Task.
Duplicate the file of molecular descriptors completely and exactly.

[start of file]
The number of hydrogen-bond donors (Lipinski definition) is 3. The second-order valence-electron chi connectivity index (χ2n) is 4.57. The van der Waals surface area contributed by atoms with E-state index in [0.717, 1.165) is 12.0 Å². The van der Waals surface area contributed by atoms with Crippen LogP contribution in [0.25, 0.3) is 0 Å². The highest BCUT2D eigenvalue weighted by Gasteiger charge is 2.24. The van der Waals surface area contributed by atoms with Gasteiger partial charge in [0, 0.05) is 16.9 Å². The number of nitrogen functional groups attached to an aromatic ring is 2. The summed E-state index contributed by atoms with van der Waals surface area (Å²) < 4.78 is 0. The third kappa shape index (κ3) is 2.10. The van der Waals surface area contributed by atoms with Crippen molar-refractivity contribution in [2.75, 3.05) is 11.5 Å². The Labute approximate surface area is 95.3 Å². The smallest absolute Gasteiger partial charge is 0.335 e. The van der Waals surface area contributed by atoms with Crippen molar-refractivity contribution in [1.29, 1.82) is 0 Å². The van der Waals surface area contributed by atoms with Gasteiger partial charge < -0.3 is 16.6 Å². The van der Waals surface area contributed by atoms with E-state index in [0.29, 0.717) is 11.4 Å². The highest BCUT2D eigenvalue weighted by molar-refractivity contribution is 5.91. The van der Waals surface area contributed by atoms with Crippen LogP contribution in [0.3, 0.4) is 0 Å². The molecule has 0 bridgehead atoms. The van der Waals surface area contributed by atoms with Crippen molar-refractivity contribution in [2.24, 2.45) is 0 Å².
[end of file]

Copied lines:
The number of hydrogen-bond donors (Lipinski definition) is 3. The second-order valence-electron chi connectivity index (χ2n) is 4.57. The van der Waals surface area contributed by atoms with E-state index in [0.717, 1.165) is 12.0 Å². The van der Waals surface area contributed by atoms with Crippen LogP contribution in [0.25, 0.3) is 0 Å². The highest BCUT2D eigenvalue weighted by Gasteiger charge is 2.24. The van der Waals surface area contributed by atoms with Gasteiger partial charge in [0, 0.05) is 16.9 Å². The number of nitrogen functional groups attached to an aromatic ring is 2. The summed E-state index contributed by atoms with van der Waals surface area (Å²) < 4.78 is 0. The third kappa shape index (κ3) is 2.10. The van der Waals surface area contributed by atoms with Crippen molar-refractivity contribution in [2.75, 3.05) is 11.5 Å². The Labute approximate surface area is 95.3 Å². The smallest absolute Gasteiger partial charge is 0.335 e. The van der Waals surface area contributed by atoms with Crippen molar-refractivity contribution in [1.29, 1.82) is 0 Å². The van der Waals surface area contributed by atoms with Gasteiger partial charge < -0.3 is 16.6 Å². The van der Waals surface area contributed by atoms with E-state index in [0.29, 0.717) is 11.4 Å². The highest BCUT2D eigenvalue weighted by molar-refractivity contribution is 5.91. The van der Waals surface area contributed by atoms with Crippen LogP contribution in [0.3, 0.4) is 0 Å². The molecule has 0 bridgehead atoms. The van der Waals surface area contributed by atoms with Crippen molar-refractivity contribution in [2.24, 2.45) is 0 Å².